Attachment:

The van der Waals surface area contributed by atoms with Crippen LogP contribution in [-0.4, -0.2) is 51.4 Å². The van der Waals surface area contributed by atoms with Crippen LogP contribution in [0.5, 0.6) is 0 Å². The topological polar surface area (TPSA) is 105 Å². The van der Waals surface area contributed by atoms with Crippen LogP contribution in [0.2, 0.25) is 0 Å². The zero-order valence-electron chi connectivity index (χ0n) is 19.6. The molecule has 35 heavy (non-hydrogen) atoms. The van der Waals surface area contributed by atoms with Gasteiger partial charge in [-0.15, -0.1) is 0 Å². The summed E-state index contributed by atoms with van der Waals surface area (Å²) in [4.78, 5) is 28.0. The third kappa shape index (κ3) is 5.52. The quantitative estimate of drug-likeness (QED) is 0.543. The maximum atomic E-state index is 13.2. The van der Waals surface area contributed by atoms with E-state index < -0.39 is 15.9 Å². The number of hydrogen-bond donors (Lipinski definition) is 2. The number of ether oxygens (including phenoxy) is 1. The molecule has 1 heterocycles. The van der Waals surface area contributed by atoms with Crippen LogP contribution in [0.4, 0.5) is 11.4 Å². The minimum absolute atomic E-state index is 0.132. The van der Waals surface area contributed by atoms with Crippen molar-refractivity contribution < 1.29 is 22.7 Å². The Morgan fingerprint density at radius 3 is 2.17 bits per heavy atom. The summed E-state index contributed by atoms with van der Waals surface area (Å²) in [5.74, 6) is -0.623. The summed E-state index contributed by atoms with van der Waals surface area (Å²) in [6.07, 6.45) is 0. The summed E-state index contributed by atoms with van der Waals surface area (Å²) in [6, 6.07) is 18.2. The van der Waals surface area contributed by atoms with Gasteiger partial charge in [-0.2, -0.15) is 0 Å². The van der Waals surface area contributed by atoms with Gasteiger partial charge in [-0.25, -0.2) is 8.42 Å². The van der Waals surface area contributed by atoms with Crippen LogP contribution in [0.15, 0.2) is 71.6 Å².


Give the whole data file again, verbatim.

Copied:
The van der Waals surface area contributed by atoms with Crippen LogP contribution in [-0.4, -0.2) is 51.4 Å². The van der Waals surface area contributed by atoms with Crippen LogP contribution in [0.5, 0.6) is 0 Å². The topological polar surface area (TPSA) is 105 Å². The van der Waals surface area contributed by atoms with Crippen LogP contribution in [0.2, 0.25) is 0 Å². The zero-order valence-electron chi connectivity index (χ0n) is 19.6. The molecule has 35 heavy (non-hydrogen) atoms. The van der Waals surface area contributed by atoms with Gasteiger partial charge in [-0.15, -0.1) is 0 Å². The summed E-state index contributed by atoms with van der Waals surface area (Å²) in [4.78, 5) is 28.0. The third kappa shape index (κ3) is 5.52. The quantitative estimate of drug-likeness (QED) is 0.543. The maximum atomic E-state index is 13.2. The van der Waals surface area contributed by atoms with E-state index < -0.39 is 15.9 Å². The number of hydrogen-bond donors (Lipinski definition) is 2. The number of ether oxygens (including phenoxy) is 1. The molecule has 1 heterocycles. The van der Waals surface area contributed by atoms with Crippen LogP contribution in [0.4, 0.5) is 11.4 Å². The minimum absolute atomic E-state index is 0.132. The van der Waals surface area contributed by atoms with Crippen molar-refractivity contribution < 1.29 is 22.7 Å². The Morgan fingerprint density at radius 3 is 2.17 bits per heavy atom. The summed E-state index contributed by atoms with van der Waals surface area (Å²) in [5.74, 6) is -0.623. The summed E-state index contributed by atoms with van der Waals surface area (Å²) in [6.07, 6.45) is 0. The summed E-state index contributed by atoms with van der Waals surface area (Å²) in [6, 6.07) is 18.2. The van der Waals surface area contributed by atoms with Gasteiger partial charge in [-0.2, -0.15) is 0 Å². The van der Waals surface area contributed by atoms with Gasteiger partial charge in [-0.25, -0.2) is 8.42 Å². The van der Waals surface area contributed by atoms with Crippen LogP contribution in [0.15, 0.2) is 71.6 Å².